CE has covered the topic of off grid houses in the past using the example of an Earthship. Off-grid refers to homes that survive without being connected to any main or national grid for water supply, sewer, natural gas, or electrical power, surviving instead in a self-sufficient manner. However, a new, less radical trend is taking place in green housing communities around the globe.
The most popular phrase in eco-friendly discussions now is “zero net homes.” A zero net home is a house that consumes little to no energy from the electrical grid, and therefore has a zero net energy consumption rate. Most zero net buildings remain connected to the grid for energy storage purposes, but still use energy harvested on-site to fulfill their power needs. As we become increasingly aware of the negative impact our lifestyles have had on the planet, and fight to continue reduction of carbon emissions, we can only hope that the trend of net-zero homes will increase in the coming years.
The process of building or retrofitting a home to transform itself into net-zero isn’t simple by any means, but a growing number of motivated contractors have begun to specialize in energy efficient and zero net homes. For homeowners interested in pursuing a zero net, or close to zero net home, it’s worth considering the basic tenets involved in energy proofing a house.
The first step is to schedule an energy audit, which can done yourself, or by a licensed energy auditor. This process will allow you to make note of any air leaks, cold bridges, energy leaching appliances, and general energy hot spots that are easily fixable. Once you’re aware of the problem areas, it’s easy to patch up energy gaps that are typically found under doors, between windows, and a number of other places with additional insulation, draft blockers, and in some cases, caulk.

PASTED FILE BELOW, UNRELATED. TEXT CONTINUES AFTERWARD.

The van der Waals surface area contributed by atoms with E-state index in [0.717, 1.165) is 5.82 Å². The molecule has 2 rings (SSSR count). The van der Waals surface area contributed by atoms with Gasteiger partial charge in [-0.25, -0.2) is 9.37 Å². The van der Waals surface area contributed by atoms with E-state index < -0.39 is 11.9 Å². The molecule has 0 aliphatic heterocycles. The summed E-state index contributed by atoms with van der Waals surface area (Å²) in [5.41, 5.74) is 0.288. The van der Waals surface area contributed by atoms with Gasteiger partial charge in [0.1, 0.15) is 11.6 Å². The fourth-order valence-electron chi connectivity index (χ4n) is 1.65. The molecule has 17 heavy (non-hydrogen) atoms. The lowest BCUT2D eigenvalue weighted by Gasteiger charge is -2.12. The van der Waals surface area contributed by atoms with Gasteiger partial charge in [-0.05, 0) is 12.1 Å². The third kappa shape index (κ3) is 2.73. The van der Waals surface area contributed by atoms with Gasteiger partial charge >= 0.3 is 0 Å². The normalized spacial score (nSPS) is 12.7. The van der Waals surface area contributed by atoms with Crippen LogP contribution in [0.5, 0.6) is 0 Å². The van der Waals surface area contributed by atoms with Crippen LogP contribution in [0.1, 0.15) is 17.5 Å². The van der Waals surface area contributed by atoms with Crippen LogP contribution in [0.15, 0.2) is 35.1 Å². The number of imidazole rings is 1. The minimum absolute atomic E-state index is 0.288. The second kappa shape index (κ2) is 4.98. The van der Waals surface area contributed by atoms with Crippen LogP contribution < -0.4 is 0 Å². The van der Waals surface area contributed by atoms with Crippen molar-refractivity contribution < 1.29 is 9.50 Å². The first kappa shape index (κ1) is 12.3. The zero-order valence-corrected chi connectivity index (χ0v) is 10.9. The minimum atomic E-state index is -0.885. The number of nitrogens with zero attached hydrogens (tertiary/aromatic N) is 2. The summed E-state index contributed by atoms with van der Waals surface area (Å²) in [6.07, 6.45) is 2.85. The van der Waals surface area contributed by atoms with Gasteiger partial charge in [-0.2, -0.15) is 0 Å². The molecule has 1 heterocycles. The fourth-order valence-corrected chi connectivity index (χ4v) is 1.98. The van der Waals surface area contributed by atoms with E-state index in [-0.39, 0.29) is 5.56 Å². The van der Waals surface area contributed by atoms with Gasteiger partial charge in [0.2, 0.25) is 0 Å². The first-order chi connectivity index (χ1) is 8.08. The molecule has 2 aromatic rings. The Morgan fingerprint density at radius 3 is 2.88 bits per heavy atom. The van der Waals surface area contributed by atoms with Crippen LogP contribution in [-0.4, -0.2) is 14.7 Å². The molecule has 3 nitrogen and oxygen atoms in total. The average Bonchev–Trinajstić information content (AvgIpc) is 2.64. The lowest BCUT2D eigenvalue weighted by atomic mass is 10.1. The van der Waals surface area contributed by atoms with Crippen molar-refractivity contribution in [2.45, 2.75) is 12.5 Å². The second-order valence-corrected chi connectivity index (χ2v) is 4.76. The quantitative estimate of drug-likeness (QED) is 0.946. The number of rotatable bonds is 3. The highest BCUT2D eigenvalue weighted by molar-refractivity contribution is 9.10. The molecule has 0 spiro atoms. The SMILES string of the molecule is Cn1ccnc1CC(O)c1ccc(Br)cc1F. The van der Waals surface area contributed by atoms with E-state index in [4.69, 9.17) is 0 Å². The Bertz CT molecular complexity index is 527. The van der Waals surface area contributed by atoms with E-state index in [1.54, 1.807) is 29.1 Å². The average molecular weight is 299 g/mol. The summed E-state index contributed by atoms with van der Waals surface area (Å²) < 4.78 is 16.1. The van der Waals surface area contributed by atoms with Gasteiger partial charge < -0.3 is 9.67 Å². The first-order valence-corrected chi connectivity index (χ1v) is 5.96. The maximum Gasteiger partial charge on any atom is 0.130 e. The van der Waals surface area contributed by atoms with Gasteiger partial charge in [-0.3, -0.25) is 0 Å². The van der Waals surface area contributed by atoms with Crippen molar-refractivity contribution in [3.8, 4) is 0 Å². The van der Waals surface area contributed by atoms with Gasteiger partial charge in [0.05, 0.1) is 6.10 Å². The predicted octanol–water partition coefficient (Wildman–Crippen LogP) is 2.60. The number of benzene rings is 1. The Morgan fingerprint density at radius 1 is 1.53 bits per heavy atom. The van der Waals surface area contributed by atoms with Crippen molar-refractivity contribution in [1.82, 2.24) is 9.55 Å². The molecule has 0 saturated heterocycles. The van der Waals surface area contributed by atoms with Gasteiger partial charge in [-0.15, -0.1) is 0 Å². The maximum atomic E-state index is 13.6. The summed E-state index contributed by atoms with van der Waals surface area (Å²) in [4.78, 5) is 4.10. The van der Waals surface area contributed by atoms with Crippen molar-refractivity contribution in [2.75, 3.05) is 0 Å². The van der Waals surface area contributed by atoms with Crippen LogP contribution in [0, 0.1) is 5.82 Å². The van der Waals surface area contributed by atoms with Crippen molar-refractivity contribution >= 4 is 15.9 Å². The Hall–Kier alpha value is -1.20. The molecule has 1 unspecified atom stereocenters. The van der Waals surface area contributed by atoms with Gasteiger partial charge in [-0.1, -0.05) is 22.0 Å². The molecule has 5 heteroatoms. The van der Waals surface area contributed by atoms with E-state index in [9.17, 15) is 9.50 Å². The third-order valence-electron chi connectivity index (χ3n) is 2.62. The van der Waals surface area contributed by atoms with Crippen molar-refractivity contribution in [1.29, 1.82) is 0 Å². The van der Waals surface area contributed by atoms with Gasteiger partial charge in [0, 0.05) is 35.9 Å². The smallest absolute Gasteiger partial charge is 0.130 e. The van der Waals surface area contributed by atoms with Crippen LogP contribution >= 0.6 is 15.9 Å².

The major feature of true zero net homes is the establishment of an alternative source of energy. If you’ve got the money and dedication, options include solar panel installation, wind turbines, geothermal or even hydro power if your home is located near a steady flow of water. Direct renewable energy isn’t widely available or affordable for everyone (a solar installation package costs around 7-10 thousand dollars) so for residents who simply cannot access an alternative source of energy, there is the option to evaluate your local energy companies. Many power companies are beginning to use alternative, renewable sources of energy to supplement or replace traditional power plans, and in many states you can use online databases like PAPowerSwitch (Pennsylvania), Direct Energy (Texas) and Energize Connecticut (Connecticut) to find plans that can provide you with up to 100% of your home electricity from green sources. No matter where your energy is derived from, focusing on using less is a foolproof route to benefitting the environment. Monitoring and limiting your use of electronics and appliances will greatly reduce your carbon footprint over time. An additional benefit of reducing usage of these devices is, of course, a smaller electric bill. Zero net or not, an update in appliances can reduce the overall amount of power your home needs to be fully functional. Consider changing the electronics you have inside your home to environmentally friendly brands. Even basic swaps like replacing traditional light bulbs for eco-friendly, LED lightbulbs can add up to thirty dollars in energy savings per each bulb’s lifetime. Not only do these bulbs use less energy, they also tend to last for much longer than the traditional kind. Toss out old appliances (7+ years old) for Energy Star certified appliances. Though like any appliance, Energy Star electronics are an investment, their certifications require them to use at least 20-30% less energy than the federally mandated minimum. On top of that, you can even receive a federal tax credit for upgrading. While the growing trend of zero net houses is exciting and revolutionary, it’s not immediately necessary to shell out thousands of dollars in order to obtain similar environmental benefits. Simple changes in your lifestyle, from energy-saving behaviors, to switching appliances inside your home, are the easiest steps you can take to lowering the amount energy your home consumes and the amount of carbon emissions it produces, all while new advances in alternative energy sources move us ever closer to a future free of fossil fuels. Once you’ve mastered the energy efficient home, it might become more realistic to imagine your house running off entirely renewable sources. Written by Kate Voss *Check out this resource to learn more about alternative energy sources for your home: http://www.climatemaster.com/residential/how-geothermal-works/ .
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